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'Comic Book Men' Ming Chen Talks 'Star Wars 7', 'Justice League', 'X-Men', and More

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Dec 01, 2012 | 7:26am EST

Comic Book Men

When you write for a site called Hollywood.com, you're expected to be able to spout a few thoughts on anything in the realm of movies, television, and pop culture. And interesting ones, ideally. But sometimes, we're not opposed to outsourcing this responsibility to someone whose expertise is unquestionable: take, for instance, the revered geeks that make up the cast of AMC's Comic Book Men. These are guys who get weekly airtime just to go on and on about their opinions of comics, superheroes, film, TV, the works. We got a chance to chat with the show's own Ming Chen, hoping that he'd be able to weigh in on the big titles in pop culture's imminent future... we're pretty sure that no stone was left unturned.

In addition to delving into his experiences making Comic Book Men — including his extraordinary encounter with Marvel legend Stan Lee, who visits the program on Sunday's episode — and what he thinks the show provides for the comic book world, Chen offered up his opinions on every in-development project we could think up, not to mention some untouched titles he'd like to see hit the screen in some form. Peruse some of Chen's words of wisdom to learn about the show, his own personal heroes and favorites, and the man's perspective on the likes of Justice League, Star Wars, X-Men, the announced S.H.I.E.L.D. television show, and more:

Comic Book Men

The Power of Comic Book Men

"It's something good to have out there. Any kind of TV show, any kind of exposure. I think we do it in a way where we're respectful and reverent, and we're excited about it. The great thing is that we don't hold back our excitement for comics and toys, definitely. I think that reflects a lot of people's feelings. A lot of people collect comics and toys, and maybe they're not as vocal about it. Having the show on and having people watch it, maybe they can be more open about it and share it with people."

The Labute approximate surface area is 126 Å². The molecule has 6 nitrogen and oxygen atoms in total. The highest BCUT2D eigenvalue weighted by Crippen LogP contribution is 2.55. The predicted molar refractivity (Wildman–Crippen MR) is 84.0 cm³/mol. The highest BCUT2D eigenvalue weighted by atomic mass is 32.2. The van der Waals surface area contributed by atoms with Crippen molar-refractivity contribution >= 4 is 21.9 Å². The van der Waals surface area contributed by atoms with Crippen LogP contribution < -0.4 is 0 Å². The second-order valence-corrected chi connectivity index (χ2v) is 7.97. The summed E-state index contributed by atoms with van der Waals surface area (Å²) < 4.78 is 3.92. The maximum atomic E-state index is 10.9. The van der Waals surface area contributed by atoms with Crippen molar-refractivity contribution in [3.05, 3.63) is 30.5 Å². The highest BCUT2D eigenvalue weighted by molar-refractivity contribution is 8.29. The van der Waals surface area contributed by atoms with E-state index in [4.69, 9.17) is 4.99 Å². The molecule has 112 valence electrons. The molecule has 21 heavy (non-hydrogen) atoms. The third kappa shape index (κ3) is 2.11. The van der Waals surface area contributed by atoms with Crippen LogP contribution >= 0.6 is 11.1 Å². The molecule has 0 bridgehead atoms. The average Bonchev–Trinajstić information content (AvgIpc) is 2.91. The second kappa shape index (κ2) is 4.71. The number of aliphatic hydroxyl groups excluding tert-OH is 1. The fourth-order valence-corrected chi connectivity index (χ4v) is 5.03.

"I hear a lot of people watch it with their wives, and they'll get back to me and tell me, 'At first, my wife was kind of [opposed to] watching this,' and then the show will grow on them ... That prevents wars in the long run."

"I think my favorite part is that people will watch and see things that they owned as a kid. That they treasured, or haven't seen in years. Just the excitement, where they'll turn to their wife, or girlfriend, or whoever, and go, "Oh, I had that!" They see it on the show, and think that it'd be great to have it back, until they find out that it's hundreds of dollars more than they bought it for back in 1974."

The upcoming Stan Lee episode

"This next episode coming up, we’ve got Stan Lee coming to the store ... [Before this,] I met him about four months ago. He was doing a comic book show, and we got invited to a kind of VIP experience with him. That was fun, although it was maybe two minutes with him. I got to say, 'Hi,' shake his hand, he signed something for me, and then it was kind of like, 'Next!' ... For the show, we got to hang out with him all day. It was crazy. We definitely took advantage of it. We asked him all the fanboy questions we could throw at him. And he answered them very graciously. All the stupid [questions]: Who would win [between] one of your creations versus another one? How did you feel when this guy died, or when you went into this storyline? All that stuff he answered for us ... He’s such a great guy. It’s hard to believe he’s almost 90 years old. He was energetic. He jumped up on — there’s a four-foot counter on the show — he jumped up on there and started talking to us. It was a little surreal. Just hard to imagine where he gets all that energy."

What to Expect on Future Episodes

"A lot of people just see Brian Johnson planted on the stool behind the counter. You'll get to see him be a little athletic. You're going to see us uncover one of the greatest comic book collections. You'll get to see us be good guys. Some people kind of see us as jerks, being jerks to the customers, but you'll get to see us do a good deed. Weird costumes. It's going to be pretty crazy."

Comic Books Breaching the Mainstream